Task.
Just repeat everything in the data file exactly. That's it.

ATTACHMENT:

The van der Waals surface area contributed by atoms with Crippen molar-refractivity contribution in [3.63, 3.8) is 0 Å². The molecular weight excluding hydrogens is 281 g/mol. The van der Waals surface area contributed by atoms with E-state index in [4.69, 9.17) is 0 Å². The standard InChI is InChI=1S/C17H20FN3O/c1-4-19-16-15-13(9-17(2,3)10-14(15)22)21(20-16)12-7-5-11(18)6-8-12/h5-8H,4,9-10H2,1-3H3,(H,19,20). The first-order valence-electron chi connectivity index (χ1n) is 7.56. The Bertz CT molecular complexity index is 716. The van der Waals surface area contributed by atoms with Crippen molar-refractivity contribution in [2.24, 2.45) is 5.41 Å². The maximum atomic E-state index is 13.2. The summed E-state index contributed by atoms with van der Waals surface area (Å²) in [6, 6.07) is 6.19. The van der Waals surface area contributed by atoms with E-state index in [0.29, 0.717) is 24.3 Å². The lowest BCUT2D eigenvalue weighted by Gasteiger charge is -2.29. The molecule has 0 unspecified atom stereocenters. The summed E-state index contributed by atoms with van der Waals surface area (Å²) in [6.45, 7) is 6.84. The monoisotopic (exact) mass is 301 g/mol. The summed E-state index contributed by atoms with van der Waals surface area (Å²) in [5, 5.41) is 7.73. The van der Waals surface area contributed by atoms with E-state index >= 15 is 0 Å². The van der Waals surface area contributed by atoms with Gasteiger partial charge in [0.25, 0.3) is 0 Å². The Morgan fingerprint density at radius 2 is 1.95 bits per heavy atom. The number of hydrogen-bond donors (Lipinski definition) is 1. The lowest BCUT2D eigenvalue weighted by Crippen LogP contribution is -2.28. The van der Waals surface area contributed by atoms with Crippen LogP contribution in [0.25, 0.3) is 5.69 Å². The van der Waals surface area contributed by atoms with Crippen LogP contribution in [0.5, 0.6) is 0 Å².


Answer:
The van der Waals surface area contributed by atoms with Crippen molar-refractivity contribution in [3.63, 3.8) is 0 Å². The molecular weight excluding hydrogens is 281 g/mol. The van der Waals surface area contributed by atoms with E-state index in [4.69, 9.17) is 0 Å². The standard InChI is InChI=1S/C17H20FN3O/c1-4-19-16-15-13(9-17(2,3)10-14(15)22)21(20-16)12-7-5-11(18)6-8-12/h5-8H,4,9-10H2,1-3H3,(H,19,20). The first-order valence-electron chi connectivity index (χ1n) is 7.56. The Bertz CT molecular complexity index is 716. The van der Waals surface area contributed by atoms with Crippen molar-refractivity contribution in [2.24, 2.45) is 5.41 Å². The maximum atomic E-state index is 13.2. The summed E-state index contributed by atoms with van der Waals surface area (Å²) in [6, 6.07) is 6.19. The van der Waals surface area contributed by atoms with E-state index in [0.29, 0.717) is 24.3 Å². The lowest BCUT2D eigenvalue weighted by Gasteiger charge is -2.29. The molecule has 0 unspecified atom stereocenters. The summed E-state index contributed by atoms with van der Waals surface area (Å²) in [6.45, 7) is 6.84. The monoisotopic (exact) mass is 301 g/mol. The summed E-state index contributed by atoms with van der Waals surface area (Å²) in [5, 5.41) is 7.73. The van der Waals surface area contributed by atoms with E-state index >= 15 is 0 Å². The van der Waals surface area contributed by atoms with Gasteiger partial charge in [0.25, 0.3) is 0 Å². The Morgan fingerprint density at radius 2 is 1.95 bits per heavy atom. The number of hydrogen-bond donors (Lipinski definition) is 1. The lowest BCUT2D eigenvalue weighted by Crippen LogP contribution is -2.28. The van der Waals surface area contributed by atoms with Crippen LogP contribution in [0.25, 0.3) is 5.69 Å². The van der Waals surface area contributed by atoms with Crippen LogP contribution in [0.5, 0.6) is 0 Å².